TV Psychic Miss Cleo Dies at 53 — Variety

Random Musings

RIP Miss C.

TV psychic and personality Miss Cleo died on Tuesday, as reported by TMZ. She was 53. Miss Cleo, whose real name was Youree Harris, was diagnosed with colon cancer that spread to her liver and lungs, a source told TMZ. She passed in Palm Beach County, Fla., reportedly surrounded by family and friends. Harris first came to fame in……

via TV Psychic Miss Cleo Dies at 53 — Variety

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Strange Questions about “Stranger Things”

Best of 2016, Nostalgia, Television

Now that most of the internet chatter discussing theories and motifs and other such complexities about Netflix’s “Stranger Things” has died down, it’s my time to throw my hat into the ring about the show’s clearly constructed mythology.

While most forays into the alluring cinematic power of “Stranger Things” focus on its obvious homage to the 80’s, there have only been a few true articles on the show’s deliberate narrative vagueness.  This is what I find most interesting and innovative about the series – unlike its counterparts, it doesn’t neatly tie up every plot point into a nice package that the reader is bound to understand. While there are some semblances of closure to the show’s main narratives, there are still boundless, tangential questions that linger. This is what I would like to focus on. I’ve got a few questions, too, and it’s the speculation as to their potential answers that I think  is most fascinating.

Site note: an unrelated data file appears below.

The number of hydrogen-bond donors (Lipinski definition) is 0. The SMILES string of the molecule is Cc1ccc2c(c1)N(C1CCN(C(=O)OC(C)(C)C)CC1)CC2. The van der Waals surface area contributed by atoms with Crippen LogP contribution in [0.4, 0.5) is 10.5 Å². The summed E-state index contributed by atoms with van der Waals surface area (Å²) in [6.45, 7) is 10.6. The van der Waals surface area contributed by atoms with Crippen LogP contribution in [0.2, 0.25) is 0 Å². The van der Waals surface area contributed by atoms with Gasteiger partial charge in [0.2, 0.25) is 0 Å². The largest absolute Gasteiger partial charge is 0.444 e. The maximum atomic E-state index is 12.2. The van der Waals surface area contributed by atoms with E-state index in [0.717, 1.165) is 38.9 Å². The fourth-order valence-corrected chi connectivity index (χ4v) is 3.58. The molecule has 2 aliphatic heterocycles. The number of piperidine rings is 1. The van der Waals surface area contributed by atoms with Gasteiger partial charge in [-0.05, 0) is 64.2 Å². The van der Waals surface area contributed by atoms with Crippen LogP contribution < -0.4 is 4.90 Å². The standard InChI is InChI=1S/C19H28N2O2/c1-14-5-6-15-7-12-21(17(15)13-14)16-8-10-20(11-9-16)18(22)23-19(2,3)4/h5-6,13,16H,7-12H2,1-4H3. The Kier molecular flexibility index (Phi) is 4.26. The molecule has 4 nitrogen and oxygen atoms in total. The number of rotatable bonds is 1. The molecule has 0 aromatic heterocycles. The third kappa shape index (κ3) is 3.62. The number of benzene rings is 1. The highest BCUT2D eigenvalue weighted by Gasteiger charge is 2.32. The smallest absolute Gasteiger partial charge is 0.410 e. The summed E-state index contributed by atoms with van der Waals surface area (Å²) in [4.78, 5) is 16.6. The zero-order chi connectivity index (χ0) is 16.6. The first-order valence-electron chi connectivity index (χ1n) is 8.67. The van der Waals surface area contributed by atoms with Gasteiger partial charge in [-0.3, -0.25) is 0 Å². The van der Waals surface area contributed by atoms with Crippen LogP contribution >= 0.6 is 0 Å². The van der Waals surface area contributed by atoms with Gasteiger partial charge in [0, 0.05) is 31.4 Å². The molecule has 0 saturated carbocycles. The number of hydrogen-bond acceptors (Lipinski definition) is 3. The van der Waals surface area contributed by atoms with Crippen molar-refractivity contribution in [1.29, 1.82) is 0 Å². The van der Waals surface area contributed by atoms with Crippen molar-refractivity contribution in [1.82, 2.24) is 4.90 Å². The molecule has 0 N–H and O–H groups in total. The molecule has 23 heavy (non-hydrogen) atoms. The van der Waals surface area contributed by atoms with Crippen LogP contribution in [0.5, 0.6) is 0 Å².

The Christmas Lights

For those reading this, I’m trusting you’ve watched the show in its entirety. If you haven’t, then there are major spoilers, obviously. The show’s main focus is on finding Will Byers, the child who goes missing right in Episode 1. Until, and after, his alleged body is found a few episodes in, the boy communicates with his manic mother Joyce (played by a sensationally emotionally crazed Winona Ryder) via the flashing of christmas lights that Joyce has hung all around her home.

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This  ‘communication’ via the blues, reds and whites of the lights is conversational while silent. Even when her son’s alleged body is found, Joyce refuses to believe that her son is dead and so continues to communicate with him with these flashing lights. So, to this I raise my first question. What do the lights mean? Why is it via this strange channel does Will attempt to communicate with his mother from the parallel universe that he is stuck within?

Judging by the meticulous plotting of the entire series, I doubt that the decision of communicating through lights was an arbitrary decision by the shows creators. Yes, the lights and its colors clearly reside within the 80’s era that the show embraces, but I think there’s more to it than that.

The Toy

In some of the show’s particularly moving scenes near the end of the season, we learn how Chief Jim Hopper’s daughter had died of cancer some years ago. Whilst attempting to help Joyce find Will in the ‘Upside Down’ parallel universe in episode 8, Jim finds a toy that his daughter was clutching when she passed away. Not only was this scene extremely emotional, it also upended the tone of episode. Why was this toy in the ‘upside down’? Is this where his daughter now lives? Is his daughter Eleven (El)?

Karen Wheeler